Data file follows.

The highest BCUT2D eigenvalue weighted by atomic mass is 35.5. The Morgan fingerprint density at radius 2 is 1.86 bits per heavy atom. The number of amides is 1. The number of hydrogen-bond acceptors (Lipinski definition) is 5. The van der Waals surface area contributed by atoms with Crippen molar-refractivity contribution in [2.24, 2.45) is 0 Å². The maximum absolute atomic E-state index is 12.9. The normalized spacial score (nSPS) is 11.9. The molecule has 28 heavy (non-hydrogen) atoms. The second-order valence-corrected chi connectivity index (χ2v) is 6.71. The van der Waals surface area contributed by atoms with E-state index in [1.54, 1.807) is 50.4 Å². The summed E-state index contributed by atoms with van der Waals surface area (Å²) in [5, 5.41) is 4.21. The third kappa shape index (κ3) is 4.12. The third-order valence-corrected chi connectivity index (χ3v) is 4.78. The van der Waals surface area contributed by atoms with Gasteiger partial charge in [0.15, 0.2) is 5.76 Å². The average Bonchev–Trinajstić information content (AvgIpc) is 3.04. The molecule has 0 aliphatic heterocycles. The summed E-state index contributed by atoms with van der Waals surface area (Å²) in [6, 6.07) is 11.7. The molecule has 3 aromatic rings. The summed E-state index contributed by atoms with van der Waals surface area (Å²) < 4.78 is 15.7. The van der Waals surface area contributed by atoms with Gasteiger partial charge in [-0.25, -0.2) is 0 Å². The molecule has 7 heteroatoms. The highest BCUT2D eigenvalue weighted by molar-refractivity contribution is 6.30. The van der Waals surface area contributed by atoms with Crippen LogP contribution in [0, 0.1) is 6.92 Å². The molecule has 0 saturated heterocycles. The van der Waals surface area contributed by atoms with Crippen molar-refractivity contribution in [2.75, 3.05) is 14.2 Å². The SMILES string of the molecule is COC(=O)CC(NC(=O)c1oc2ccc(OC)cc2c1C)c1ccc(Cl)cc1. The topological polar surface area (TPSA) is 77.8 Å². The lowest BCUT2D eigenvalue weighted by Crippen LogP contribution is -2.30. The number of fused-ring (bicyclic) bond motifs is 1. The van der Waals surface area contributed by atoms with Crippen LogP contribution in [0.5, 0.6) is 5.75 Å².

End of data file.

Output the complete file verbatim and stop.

The highest BCUT2D eigenvalue weighted by atomic mass is 35.5. The Morgan fingerprint density at radius 2 is 1.86 bits per heavy atom. The number of amides is 1. The number of hydrogen-bond acceptors (Lipinski definition) is 5. The van der Waals surface area contributed by atoms with Crippen molar-refractivity contribution in [2.24, 2.45) is 0 Å². The maximum absolute atomic E-state index is 12.9. The normalized spacial score (nSPS) is 11.9. The molecule has 28 heavy (non-hydrogen) atoms. The second-order valence-corrected chi connectivity index (χ2v) is 6.71. The van der Waals surface area contributed by atoms with E-state index in [1.54, 1.807) is 50.4 Å². The summed E-state index contributed by atoms with van der Waals surface area (Å²) in [5, 5.41) is 4.21. The third kappa shape index (κ3) is 4.12. The third-order valence-corrected chi connectivity index (χ3v) is 4.78. The van der Waals surface area contributed by atoms with Gasteiger partial charge in [0.15, 0.2) is 5.76 Å². The average Bonchev–Trinajstić information content (AvgIpc) is 3.04. The molecule has 0 aliphatic heterocycles. The summed E-state index contributed by atoms with van der Waals surface area (Å²) in [6, 6.07) is 11.7. The molecule has 3 aromatic rings. The summed E-state index contributed by atoms with van der Waals surface area (Å²) < 4.78 is 15.7. The van der Waals surface area contributed by atoms with Gasteiger partial charge in [-0.25, -0.2) is 0 Å². The molecule has 7 heteroatoms. The highest BCUT2D eigenvalue weighted by molar-refractivity contribution is 6.30. The van der Waals surface area contributed by atoms with Crippen LogP contribution in [0, 0.1) is 6.92 Å². The molecule has 0 saturated heterocycles. The van der Waals surface area contributed by atoms with Crippen molar-refractivity contribution in [2.75, 3.05) is 14.2 Å². The SMILES string of the molecule is COC(=O)CC(NC(=O)c1oc2ccc(OC)cc2c1C)c1ccc(Cl)cc1. The topological polar surface area (TPSA) is 77.8 Å². The lowest BCUT2D eigenvalue weighted by Crippen LogP contribution is -2.30. The number of fused-ring (bicyclic) bond motifs is 1. The van der Waals surface area contributed by atoms with Crippen LogP contribution in [0.5, 0.6) is 5.75 Å².